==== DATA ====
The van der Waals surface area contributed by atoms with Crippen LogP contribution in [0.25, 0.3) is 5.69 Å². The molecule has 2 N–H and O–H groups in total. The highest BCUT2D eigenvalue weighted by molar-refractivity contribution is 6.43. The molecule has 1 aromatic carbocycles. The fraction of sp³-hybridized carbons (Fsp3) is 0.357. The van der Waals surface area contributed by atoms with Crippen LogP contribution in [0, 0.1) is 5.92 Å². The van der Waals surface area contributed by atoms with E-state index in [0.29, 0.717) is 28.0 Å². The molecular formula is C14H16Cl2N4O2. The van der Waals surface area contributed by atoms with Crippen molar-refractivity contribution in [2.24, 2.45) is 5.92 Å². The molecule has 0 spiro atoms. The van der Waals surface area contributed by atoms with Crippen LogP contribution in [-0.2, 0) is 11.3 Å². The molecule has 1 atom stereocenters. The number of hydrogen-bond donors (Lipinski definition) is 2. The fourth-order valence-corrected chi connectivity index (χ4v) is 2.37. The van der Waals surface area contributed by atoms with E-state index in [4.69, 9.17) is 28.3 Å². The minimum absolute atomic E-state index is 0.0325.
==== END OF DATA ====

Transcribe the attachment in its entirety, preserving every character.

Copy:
The van der Waals surface area contributed by atoms with Crippen LogP contribution in [0.25, 0.3) is 5.69 Å². The molecule has 2 N–H and O–H groups in total. The highest BCUT2D eigenvalue weighted by molar-refractivity contribution is 6.43. The molecule has 1 aromatic carbocycles. The fraction of sp³-hybridized carbons (Fsp3) is 0.357. The van der Waals surface area contributed by atoms with Crippen LogP contribution in [0, 0.1) is 5.92 Å². The van der Waals surface area contributed by atoms with E-state index in [0.29, 0.717) is 28.0 Å². The molecular formula is C14H16Cl2N4O2. The van der Waals surface area contributed by atoms with Crippen molar-refractivity contribution in [2.24, 2.45) is 5.92 Å². The molecule has 0 spiro atoms. The van der Waals surface area contributed by atoms with Crippen LogP contribution in [-0.2, 0) is 11.3 Å². The molecule has 1 atom stereocenters. The number of hydrogen-bond donors (Lipinski definition) is 2. The fourth-order valence-corrected chi connectivity index (χ4v) is 2.37. The van der Waals surface area contributed by atoms with E-state index in [4.69, 9.17) is 28.3 Å². The minimum absolute atomic E-state index is 0.0325.